Abortion counseling, Pain
Four short-term interventions (relaxation instructions, cognitive imagery instructions, cognitive modeling, and vicarious modeling) were experienced by 105 first-trimester abortion patients, to determine their effects on abortion pain and self-efficacy in handling abortion pain, as measured by self-report. No significant differences were found among treatment group and controls. In fact, no significant increases were found among groups in the time the patients spent engaging in activities suggested by instructions.
However, abortion patients were found to show significant differences in abortion pain and distress by whether they had experienced natural childbirth training. Also, a sensitivity to staff attitudes was revealed by the finding of differences among counselors on patient pain sensations.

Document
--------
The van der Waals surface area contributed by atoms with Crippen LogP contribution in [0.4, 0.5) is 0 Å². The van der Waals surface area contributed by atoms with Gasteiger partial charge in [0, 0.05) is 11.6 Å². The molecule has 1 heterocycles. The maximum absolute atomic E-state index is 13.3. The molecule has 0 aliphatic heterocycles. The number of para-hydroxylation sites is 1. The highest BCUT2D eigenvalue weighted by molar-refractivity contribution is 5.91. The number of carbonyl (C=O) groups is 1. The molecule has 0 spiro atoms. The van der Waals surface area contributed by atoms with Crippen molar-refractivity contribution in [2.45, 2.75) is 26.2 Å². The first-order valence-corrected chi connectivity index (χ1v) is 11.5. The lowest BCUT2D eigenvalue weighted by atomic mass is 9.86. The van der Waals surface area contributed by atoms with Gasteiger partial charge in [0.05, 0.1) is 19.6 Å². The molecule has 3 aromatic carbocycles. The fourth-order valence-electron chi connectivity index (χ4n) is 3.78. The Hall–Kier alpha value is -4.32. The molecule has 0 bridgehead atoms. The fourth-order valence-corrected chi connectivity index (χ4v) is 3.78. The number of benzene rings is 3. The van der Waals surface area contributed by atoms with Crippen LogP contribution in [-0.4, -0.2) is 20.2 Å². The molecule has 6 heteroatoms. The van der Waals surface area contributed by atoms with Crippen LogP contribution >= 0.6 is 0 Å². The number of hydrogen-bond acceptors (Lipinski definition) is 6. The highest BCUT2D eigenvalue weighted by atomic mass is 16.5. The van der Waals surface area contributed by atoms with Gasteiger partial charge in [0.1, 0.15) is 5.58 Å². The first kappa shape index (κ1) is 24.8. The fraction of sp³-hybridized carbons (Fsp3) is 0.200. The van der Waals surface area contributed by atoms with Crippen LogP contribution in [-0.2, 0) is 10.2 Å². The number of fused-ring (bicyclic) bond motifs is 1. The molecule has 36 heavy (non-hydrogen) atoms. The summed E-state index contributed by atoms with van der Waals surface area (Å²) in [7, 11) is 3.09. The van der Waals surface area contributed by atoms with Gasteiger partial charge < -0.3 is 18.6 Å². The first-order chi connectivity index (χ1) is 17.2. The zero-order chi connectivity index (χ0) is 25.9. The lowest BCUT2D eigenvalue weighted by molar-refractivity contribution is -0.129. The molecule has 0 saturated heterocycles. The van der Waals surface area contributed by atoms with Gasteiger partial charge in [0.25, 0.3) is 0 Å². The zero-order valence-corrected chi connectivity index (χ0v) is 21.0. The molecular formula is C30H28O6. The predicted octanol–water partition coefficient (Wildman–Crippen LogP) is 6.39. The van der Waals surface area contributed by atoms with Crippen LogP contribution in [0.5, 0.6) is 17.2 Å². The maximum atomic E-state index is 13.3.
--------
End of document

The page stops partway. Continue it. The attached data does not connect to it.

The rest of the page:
Abortion was found to. be more painful by the women in this experiment than has been previously reported. However, women were able to accurately predict how well they were I going to handle abortion pain and how distressed it was going to make them.
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Master of Science (M.S.)
College of Arts and Sciences
Length of Campus-only Access
Masters Thesis (Open Access)
McLendon, Sue, "Effects of Cognitive and Modeling Techniques on Pain Management in Abortion Patients" (1986). Retrospective Theses and Dissertations. 4854.